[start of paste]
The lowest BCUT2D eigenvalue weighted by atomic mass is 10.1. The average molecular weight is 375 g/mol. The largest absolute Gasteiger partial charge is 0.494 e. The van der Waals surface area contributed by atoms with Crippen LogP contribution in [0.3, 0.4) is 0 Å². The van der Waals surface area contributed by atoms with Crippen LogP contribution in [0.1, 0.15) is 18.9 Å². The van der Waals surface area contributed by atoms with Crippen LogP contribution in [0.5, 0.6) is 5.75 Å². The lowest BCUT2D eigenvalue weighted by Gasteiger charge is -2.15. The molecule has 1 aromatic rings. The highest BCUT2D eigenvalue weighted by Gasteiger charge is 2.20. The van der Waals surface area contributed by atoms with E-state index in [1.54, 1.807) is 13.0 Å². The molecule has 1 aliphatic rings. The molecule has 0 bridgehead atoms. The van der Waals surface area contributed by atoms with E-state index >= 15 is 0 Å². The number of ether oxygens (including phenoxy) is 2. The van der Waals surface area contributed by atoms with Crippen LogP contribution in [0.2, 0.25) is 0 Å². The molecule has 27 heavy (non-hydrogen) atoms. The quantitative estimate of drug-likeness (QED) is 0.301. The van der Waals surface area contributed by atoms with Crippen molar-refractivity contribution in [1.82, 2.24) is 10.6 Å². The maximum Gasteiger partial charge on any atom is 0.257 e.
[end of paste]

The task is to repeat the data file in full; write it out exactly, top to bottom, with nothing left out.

The lowest BCUT2D eigenvalue weighted by atomic mass is 10.1. The average molecular weight is 375 g/mol. The largest absolute Gasteiger partial charge is 0.494 e. The van der Waals surface area contributed by atoms with Crippen LogP contribution in [0.3, 0.4) is 0 Å². The van der Waals surface area contributed by atoms with Crippen LogP contribution in [0.1, 0.15) is 18.9 Å². The van der Waals surface area contributed by atoms with Crippen LogP contribution in [0.5, 0.6) is 5.75 Å². The lowest BCUT2D eigenvalue weighted by Gasteiger charge is -2.15. The molecule has 1 aromatic rings. The highest BCUT2D eigenvalue weighted by Gasteiger charge is 2.20. The van der Waals surface area contributed by atoms with E-state index in [1.54, 1.807) is 13.0 Å². The molecule has 1 aliphatic rings. The molecule has 0 bridgehead atoms. The van der Waals surface area contributed by atoms with E-state index >= 15 is 0 Å². The number of ether oxygens (including phenoxy) is 2. The van der Waals surface area contributed by atoms with Crippen LogP contribution in [0.2, 0.25) is 0 Å². The molecule has 27 heavy (non-hydrogen) atoms. The quantitative estimate of drug-likeness (QED) is 0.301. The van der Waals surface area contributed by atoms with Crippen molar-refractivity contribution in [1.82, 2.24) is 10.6 Å². The maximum Gasteiger partial charge on any atom is 0.257 e.